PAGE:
Somali gunmen attempt to kill a Universal TV journalist
|Publisher||Committee to Protect Journalists|
|Publication Date||22 October 2013|
|Cite as||Committee to Protect Journalists, Somali gunmen attempt to kill a Universal TV journalist, 22 October 2013, available at: http://www.refworld.org/docid/52710fb24.html [accessed 27 March 2017]|
|Disclaimer||This is not a UNHCR publication. UNHCR is not responsible for, nor does it necessarily endorse, its content. Any views expressed are solely those of the author or publisher and do not necessarily reflect those of UNHCR, the United Nations or its Member States.|
Nairobi, October 22, 2013--Somali authorities must work quickly to identify the motive in today's murder attempt on a broadcast reporter and bring the perpetrators to justice, the Committee to Protect Journalists said today. The journalist, Mohamed Mohamud, has been hospitalized with serious injuries.
Unidentified gunmen in a car shot repeatedly at Mohamed's car as he was driving to work at about 7 a.m. in the Wadajir district of the capital, Mogadishu, according to local journalists. He sustained six bullet wounds in his neck, chest, and shoulder, news reports said. He has undergone surgery at a local hospital, but is still unconscious, local journalists said.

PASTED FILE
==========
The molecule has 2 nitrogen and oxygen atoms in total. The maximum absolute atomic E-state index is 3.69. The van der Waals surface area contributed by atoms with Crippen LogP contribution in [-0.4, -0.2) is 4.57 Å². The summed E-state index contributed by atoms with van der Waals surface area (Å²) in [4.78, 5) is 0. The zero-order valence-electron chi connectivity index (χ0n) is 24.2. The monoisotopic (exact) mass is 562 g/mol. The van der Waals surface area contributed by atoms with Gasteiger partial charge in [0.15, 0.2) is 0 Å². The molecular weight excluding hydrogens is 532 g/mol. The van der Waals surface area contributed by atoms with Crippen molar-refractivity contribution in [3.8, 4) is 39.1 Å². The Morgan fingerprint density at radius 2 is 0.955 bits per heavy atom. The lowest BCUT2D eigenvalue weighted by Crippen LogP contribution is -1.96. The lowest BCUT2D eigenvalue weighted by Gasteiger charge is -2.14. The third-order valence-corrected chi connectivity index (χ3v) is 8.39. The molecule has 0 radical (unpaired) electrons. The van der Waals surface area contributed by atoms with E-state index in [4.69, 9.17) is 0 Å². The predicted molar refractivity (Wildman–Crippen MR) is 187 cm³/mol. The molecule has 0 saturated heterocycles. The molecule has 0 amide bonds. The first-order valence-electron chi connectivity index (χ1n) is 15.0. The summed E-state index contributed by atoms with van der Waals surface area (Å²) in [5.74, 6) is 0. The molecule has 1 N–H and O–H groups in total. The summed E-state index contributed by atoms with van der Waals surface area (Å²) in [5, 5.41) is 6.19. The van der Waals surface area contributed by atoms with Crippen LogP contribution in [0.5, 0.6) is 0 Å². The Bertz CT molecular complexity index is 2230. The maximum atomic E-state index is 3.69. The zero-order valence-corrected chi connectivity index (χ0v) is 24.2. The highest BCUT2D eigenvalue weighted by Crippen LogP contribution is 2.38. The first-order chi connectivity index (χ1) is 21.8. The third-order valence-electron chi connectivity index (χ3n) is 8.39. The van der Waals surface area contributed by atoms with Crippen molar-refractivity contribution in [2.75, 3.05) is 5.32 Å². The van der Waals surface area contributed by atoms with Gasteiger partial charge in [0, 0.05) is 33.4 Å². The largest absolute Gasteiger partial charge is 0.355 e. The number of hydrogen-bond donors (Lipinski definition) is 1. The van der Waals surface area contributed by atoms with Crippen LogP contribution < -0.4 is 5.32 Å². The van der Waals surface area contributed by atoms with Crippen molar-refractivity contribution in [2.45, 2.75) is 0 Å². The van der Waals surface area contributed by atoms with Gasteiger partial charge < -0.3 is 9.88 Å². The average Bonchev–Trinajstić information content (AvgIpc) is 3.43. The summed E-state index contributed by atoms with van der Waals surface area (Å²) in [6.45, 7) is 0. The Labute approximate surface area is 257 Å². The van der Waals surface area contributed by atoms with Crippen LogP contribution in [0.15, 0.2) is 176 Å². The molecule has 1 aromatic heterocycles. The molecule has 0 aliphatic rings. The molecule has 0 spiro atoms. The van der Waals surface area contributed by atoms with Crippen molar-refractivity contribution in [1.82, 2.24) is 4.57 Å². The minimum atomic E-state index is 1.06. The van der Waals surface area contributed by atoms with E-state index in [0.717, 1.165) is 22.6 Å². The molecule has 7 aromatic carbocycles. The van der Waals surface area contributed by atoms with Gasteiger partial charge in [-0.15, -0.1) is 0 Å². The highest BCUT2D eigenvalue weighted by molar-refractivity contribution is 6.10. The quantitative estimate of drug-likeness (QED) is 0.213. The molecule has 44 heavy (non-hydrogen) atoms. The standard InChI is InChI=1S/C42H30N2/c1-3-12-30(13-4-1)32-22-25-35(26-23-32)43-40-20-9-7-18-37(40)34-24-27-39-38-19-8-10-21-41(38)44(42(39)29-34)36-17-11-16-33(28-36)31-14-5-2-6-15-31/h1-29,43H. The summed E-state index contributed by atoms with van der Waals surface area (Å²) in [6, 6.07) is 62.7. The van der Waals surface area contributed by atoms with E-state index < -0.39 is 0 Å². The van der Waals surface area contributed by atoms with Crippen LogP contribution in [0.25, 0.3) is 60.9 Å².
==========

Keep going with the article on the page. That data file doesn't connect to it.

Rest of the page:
Mohamed, 26, who is also known as "Tima'ade," is a reporter at the private U.K.-based Universal TV. It is not clear if he had covered any sensitive stories before the attack.
Universal TV, which was established in 2005, covers news for the Somali diaspora with correspondents based in countries including Ethiopia, Djibouti, and Kenya. In 2012, CPJ documented several attacks on Universal TV reporters. On October 23, 2012, unidentified gunmen shot dead Ahmed Farah Ilyas, a reporter for the broadcaster, and on July 7, 2012, gunmen attempted to kill Abdulkadir Omar Abdulle, a reporter and anchor for Universal TV. Abdulkadir survived the shooting.
"The pace of attacks on journalists in Mogadishu may have slowed slightly, but the capital is still an unacceptably dangerous place for journalists to work," said CPJ East Africa Consultant Tom Rhodes.
No one has taken responsibility for the attack on Mohamed. The insurgent militia group Al-Shabaab is routinely linked to attacks on journalists, although some cases are linked to personal grudges from officials volleying for power, according to news reports.
Somali President Hassan Sheikh Mohamud issued a statement condemning the attack and calling for an immediate investigation. "There must be no impunity, and the government will do everything in its power to bring to justice all those involved in the killing of our journalists or any violence committed against them."
Somalia's Central Investigation Department arrested three suspects today in relation to the attack, according to local journalists.
CPJ's Rhodes welcomed the government's pledge, saying, "The only way of curbing this brutal trend is for the perpetrators to be held accountable."